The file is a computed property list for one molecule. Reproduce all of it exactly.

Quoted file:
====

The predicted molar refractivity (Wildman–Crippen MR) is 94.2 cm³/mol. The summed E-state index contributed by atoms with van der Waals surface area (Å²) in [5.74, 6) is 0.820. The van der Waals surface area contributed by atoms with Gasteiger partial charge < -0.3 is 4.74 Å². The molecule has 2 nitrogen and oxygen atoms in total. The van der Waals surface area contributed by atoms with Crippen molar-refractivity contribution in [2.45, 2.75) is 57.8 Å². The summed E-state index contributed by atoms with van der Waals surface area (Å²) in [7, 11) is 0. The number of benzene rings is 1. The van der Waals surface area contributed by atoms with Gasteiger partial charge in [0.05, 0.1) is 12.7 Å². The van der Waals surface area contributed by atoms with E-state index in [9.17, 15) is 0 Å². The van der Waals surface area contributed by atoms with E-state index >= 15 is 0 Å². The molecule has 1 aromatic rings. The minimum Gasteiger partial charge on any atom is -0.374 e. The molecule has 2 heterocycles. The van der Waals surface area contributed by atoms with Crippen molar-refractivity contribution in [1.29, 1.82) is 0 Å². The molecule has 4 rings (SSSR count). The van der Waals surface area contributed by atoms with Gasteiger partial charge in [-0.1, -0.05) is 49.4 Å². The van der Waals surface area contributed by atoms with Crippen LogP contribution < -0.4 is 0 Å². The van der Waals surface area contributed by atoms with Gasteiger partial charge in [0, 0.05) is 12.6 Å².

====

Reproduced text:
The predicted molar refractivity (Wildman–Crippen MR) is 94.2 cm³/mol. The summed E-state index contributed by atoms with van der Waals surface area (Å²) in [5.74, 6) is 0.820. The van der Waals surface area contributed by atoms with Gasteiger partial charge < -0.3 is 4.74 Å². The molecule has 2 nitrogen and oxygen atoms in total. The van der Waals surface area contributed by atoms with Crippen molar-refractivity contribution in [2.45, 2.75) is 57.8 Å². The summed E-state index contributed by atoms with van der Waals surface area (Å²) in [7, 11) is 0. The number of benzene rings is 1. The van der Waals surface area contributed by atoms with Gasteiger partial charge in [0.05, 0.1) is 12.7 Å². The van der Waals surface area contributed by atoms with E-state index in [9.17, 15) is 0 Å². The van der Waals surface area contributed by atoms with E-state index >= 15 is 0 Å². The molecule has 1 aromatic rings. The minimum Gasteiger partial charge on any atom is -0.374 e. The molecule has 2 heterocycles. The van der Waals surface area contributed by atoms with Crippen molar-refractivity contribution in [1.29, 1.82) is 0 Å². The molecule has 4 rings (SSSR count). The van der Waals surface area contributed by atoms with Gasteiger partial charge in [-0.1, -0.05) is 49.4 Å². The van der Waals surface area contributed by atoms with Crippen LogP contribution < -0.4 is 0 Å². The van der Waals surface area contributed by atoms with Gasteiger partial charge in [0, 0.05) is 12.6 Å².